Scholarly writing is one of the fields in the life of a student that is used help in the presentation of the ideas whenever doing academically. In scholarly writings, there are elements which cannot be ignored such as formatting and use of jargon as it is aimed at providing information regarding a particular field of study (Lillis & Curry, 2010). In various levels of academics, there are varied expectations of the outcomes of scholarly writing. Apart from the level of academics presented, scholarly writing is also dependent on style guides provided. The results of the scholarly writing are as a result of literature available as the majority of them are an improvement of work that already exists. Critical reading and biases are some of the issues that should be focused on presenting a scholarly work. In this piece of work, the focus will be on scholarly writing through analysis of health-related work previously conducted and also give an explanation as well as give suggestions on how biases can be avoided in writing.
Beghe in a non-peer reviewed article related to satisfaction has presented aspects of biases in the course of the work. In the “An advance directive program in nursing homes reduced health services utilization without affecting patient satisfaction" article, Beghe tried to focus on the programs that can be introduced in nursing homes that promote patient satisfaction. The author researched previously work done related to the topic as well as case studies of nursing homes that were in reach of him (Beghe, 2000). The data collected was analyzed, and a better part of it showed that there is a relationship between the nursing home services and directive programs induced. In the conclusion part of the work, Baghe gave a closing argument that directive programs that are introduced in nursing homes to reduce health service utilization do not affect patient satisfaction.
In the publication of the article by Beghe, there are aspects of biases that can be noticed openly. In the introduction part of the article, the author was supposed to give an overview of the project to be undertaken, but instead gave information could depict the conclusions of the results that have not been conducted (Carless, 2006). It shows that from the start point of the research work the author was determined to the conclusions even before carrying out of the research. Research in the scholarly writing should be used for future analysis and improvement. In the case of Baghe giving a closed conclusion limits other researchers in future to criticize the work as well as to suggest improvement (Baruch & Holtom, 2008). Through Baghe’s data collection, the materials used for literature as well as case studies showed different conclusions but could not be given a room for analysis. A predetermined result of a result study nullifies the arguments.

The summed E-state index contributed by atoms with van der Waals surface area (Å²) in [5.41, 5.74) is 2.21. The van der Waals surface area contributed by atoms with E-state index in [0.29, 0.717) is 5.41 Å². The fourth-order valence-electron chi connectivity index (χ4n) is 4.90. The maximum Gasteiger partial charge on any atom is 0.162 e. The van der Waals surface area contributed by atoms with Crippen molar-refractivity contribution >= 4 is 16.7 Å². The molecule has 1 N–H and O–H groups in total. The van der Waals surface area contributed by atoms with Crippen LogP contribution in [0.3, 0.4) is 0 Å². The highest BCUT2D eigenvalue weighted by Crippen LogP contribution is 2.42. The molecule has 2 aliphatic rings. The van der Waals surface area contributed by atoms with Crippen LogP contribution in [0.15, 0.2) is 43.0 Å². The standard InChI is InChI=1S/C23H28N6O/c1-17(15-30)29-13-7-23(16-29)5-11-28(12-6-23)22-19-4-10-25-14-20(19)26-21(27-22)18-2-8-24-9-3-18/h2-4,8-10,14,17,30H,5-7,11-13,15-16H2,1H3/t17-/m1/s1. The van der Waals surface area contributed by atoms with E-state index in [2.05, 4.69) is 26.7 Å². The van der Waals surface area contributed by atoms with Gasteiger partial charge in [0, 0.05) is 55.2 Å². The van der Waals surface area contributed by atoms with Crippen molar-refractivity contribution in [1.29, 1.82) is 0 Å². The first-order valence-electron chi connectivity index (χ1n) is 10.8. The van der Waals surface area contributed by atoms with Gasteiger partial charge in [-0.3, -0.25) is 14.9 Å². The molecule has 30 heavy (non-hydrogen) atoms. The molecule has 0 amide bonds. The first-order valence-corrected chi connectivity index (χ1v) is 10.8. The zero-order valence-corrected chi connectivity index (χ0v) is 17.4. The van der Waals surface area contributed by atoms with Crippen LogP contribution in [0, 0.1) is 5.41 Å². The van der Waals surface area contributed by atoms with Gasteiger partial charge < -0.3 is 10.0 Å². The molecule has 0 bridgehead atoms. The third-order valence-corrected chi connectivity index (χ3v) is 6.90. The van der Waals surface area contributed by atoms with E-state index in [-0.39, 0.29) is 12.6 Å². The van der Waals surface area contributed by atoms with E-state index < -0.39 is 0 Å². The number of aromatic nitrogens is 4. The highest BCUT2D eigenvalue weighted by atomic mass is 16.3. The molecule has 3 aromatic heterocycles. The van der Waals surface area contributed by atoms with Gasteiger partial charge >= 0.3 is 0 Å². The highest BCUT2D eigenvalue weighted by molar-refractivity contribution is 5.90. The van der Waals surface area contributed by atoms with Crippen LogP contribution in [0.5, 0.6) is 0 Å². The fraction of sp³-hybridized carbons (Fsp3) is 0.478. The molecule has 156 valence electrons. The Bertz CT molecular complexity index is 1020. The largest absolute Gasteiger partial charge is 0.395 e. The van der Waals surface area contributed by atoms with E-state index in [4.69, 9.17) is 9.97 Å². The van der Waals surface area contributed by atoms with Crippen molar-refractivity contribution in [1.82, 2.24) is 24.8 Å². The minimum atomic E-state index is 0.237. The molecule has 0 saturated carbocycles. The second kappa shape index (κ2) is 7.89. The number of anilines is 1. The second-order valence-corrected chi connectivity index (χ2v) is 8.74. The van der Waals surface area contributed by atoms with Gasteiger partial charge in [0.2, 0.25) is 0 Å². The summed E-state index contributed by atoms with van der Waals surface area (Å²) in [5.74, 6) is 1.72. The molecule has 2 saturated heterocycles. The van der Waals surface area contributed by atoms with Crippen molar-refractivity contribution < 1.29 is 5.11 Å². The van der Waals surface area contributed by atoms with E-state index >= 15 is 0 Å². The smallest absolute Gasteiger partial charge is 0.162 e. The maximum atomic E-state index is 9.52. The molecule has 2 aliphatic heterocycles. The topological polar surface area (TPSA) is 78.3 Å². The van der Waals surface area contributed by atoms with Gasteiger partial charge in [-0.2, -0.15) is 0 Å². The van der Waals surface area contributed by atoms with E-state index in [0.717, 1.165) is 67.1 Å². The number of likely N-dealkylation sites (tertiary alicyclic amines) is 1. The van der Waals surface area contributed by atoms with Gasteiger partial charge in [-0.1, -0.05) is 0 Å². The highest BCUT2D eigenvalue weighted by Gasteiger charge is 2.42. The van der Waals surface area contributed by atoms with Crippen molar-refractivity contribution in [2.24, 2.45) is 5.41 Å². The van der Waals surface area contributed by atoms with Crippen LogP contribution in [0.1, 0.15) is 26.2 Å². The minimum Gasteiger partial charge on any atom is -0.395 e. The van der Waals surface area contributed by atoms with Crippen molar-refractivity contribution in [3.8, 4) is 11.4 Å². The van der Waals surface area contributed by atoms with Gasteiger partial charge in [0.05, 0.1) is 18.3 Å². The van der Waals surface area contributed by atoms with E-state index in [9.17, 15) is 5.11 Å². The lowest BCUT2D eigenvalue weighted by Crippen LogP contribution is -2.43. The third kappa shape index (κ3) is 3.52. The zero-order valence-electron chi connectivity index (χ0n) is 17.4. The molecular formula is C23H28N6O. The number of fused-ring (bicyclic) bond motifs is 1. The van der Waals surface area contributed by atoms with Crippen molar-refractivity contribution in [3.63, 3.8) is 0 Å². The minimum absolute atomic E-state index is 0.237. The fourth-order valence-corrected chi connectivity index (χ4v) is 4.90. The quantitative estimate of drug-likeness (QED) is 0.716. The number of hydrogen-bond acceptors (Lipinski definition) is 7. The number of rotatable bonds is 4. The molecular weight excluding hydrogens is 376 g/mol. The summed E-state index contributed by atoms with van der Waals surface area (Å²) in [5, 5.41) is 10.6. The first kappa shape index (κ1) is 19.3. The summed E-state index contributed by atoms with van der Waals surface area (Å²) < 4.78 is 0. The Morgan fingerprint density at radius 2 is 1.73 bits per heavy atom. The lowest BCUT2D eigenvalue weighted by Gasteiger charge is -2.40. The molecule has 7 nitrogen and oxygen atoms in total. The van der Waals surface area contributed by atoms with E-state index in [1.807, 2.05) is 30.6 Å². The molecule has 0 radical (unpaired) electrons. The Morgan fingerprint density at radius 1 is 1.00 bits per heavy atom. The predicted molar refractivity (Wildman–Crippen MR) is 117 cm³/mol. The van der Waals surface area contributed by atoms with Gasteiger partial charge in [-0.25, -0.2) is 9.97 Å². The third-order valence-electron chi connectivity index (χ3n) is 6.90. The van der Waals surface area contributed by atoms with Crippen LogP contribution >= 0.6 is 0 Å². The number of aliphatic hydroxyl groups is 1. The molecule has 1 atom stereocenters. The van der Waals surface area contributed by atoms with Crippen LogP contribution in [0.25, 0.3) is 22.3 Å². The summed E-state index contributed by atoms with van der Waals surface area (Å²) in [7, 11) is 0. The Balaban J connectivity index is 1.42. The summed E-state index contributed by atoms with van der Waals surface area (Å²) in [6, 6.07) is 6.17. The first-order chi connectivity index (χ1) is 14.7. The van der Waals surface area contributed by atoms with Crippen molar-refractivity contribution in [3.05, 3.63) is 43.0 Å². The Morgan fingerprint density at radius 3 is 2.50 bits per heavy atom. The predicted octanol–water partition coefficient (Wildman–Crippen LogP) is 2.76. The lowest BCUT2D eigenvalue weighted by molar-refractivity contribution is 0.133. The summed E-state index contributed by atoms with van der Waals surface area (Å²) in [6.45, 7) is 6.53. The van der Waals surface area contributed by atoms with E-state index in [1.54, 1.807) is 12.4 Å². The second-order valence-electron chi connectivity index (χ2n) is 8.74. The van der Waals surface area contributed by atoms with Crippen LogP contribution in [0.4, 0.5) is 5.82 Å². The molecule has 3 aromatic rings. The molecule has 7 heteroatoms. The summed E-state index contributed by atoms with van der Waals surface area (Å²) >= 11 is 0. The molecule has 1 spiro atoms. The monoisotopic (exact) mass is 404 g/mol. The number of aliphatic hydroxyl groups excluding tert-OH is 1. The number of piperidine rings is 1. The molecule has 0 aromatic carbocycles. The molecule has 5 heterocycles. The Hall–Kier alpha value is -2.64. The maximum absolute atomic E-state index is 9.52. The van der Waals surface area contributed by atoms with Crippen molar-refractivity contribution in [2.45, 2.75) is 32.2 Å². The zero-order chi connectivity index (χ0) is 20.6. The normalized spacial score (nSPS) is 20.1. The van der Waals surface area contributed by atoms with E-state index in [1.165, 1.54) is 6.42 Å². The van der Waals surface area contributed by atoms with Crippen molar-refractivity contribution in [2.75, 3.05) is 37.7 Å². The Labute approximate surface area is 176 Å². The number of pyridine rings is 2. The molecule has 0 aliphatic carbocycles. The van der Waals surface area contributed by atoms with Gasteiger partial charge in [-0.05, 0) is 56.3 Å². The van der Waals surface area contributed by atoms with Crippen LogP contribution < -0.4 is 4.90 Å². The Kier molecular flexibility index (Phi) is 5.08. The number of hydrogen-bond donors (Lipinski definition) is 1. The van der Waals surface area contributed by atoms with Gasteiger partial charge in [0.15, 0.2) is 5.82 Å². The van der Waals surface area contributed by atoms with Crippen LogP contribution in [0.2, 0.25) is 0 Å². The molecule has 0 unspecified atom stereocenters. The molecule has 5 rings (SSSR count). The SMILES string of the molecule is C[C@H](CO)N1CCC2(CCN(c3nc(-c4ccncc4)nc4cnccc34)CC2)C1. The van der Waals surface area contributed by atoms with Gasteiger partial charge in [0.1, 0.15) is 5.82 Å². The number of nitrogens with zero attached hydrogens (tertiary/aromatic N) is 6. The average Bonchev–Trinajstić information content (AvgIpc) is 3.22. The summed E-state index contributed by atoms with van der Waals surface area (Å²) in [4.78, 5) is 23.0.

In conclusion, being bias in the scholarly writing presentation reduces the reliability of the research. When an author decides to utilize other literary works from outside sources, it is important to acknowledge it to create a continuation of the work. After a specified duration, literature works cannot be referred for advancement and improvement due to rapid evolution that is taking place. Scholars should always ask that the work will be in the future regardless of the trends in a particular field. The success of scholarly work is not only determined by the current problem is solved but also the future credibility.
Baruch, Y., & Holtom, B. C. (2008). Survey response rate levels and trends in organizational research. Human relations, 61(8), 1139-1160.
Beghe, C. (2000). An advance directive program in nursing homes reduced health services utilization without affecting patient satisfaction. ACP Journal Club, 133(3), 85-85.
Carless, D. (2006). Differing perceptions in the feedback process. Studies in higher education, 31(2), 219-233.
Lillis, T. M., & Curry, M. J. (2010). Academic writing in global context. London: Routledge.